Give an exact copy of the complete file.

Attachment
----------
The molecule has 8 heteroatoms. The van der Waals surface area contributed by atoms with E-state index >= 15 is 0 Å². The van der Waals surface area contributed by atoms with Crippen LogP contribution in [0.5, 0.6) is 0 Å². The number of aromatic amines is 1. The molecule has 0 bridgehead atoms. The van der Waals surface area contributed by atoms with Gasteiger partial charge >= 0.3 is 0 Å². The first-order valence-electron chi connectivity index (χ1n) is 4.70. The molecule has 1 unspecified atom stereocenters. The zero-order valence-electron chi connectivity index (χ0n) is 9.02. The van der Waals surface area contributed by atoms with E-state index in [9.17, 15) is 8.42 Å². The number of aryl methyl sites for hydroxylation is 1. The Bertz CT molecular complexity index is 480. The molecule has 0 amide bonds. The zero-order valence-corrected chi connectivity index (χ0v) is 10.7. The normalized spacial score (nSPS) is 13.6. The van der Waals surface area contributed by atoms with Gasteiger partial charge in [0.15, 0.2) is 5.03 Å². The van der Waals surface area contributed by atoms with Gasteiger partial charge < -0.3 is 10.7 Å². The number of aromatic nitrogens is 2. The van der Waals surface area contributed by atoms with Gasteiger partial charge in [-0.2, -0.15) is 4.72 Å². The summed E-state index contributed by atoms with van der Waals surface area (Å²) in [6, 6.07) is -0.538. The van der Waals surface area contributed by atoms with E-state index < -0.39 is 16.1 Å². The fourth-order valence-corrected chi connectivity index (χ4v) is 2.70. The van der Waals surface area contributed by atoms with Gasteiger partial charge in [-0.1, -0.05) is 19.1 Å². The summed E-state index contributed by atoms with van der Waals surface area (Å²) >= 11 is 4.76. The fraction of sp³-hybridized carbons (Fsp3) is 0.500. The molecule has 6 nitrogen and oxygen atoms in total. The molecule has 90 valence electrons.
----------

The molecule has 8 heteroatoms. The van der Waals surface area contributed by atoms with E-state index >= 15 is 0 Å². The van der Waals surface area contributed by atoms with Crippen LogP contribution in [0.5, 0.6) is 0 Å². The number of aromatic amines is 1. The molecule has 0 bridgehead atoms. The van der Waals surface area contributed by atoms with Gasteiger partial charge >= 0.3 is 0 Å². The first-order valence-electron chi connectivity index (χ1n) is 4.70. The molecule has 1 unspecified atom stereocenters. The zero-order valence-electron chi connectivity index (χ0n) is 9.02. The van der Waals surface area contributed by atoms with E-state index in [9.17, 15) is 8.42 Å². The number of aryl methyl sites for hydroxylation is 1. The Bertz CT molecular complexity index is 480. The molecule has 0 amide bonds. The zero-order valence-corrected chi connectivity index (χ0v) is 10.7. The normalized spacial score (nSPS) is 13.6. The van der Waals surface area contributed by atoms with Gasteiger partial charge in [0.15, 0.2) is 5.03 Å². The van der Waals surface area contributed by atoms with Gasteiger partial charge < -0.3 is 10.7 Å². The number of aromatic nitrogens is 2. The van der Waals surface area contributed by atoms with Gasteiger partial charge in [-0.2, -0.15) is 4.72 Å². The summed E-state index contributed by atoms with van der Waals surface area (Å²) in [6, 6.07) is -0.538. The van der Waals surface area contributed by atoms with E-state index < -0.39 is 16.1 Å². The fourth-order valence-corrected chi connectivity index (χ4v) is 2.70. The van der Waals surface area contributed by atoms with Gasteiger partial charge in [-0.1, -0.05) is 19.1 Å². The summed E-state index contributed by atoms with van der Waals surface area (Å²) >= 11 is 4.76. The fraction of sp³-hybridized carbons (Fsp3) is 0.500. The molecule has 6 nitrogen and oxygen atoms in total. The molecule has 90 valence electrons.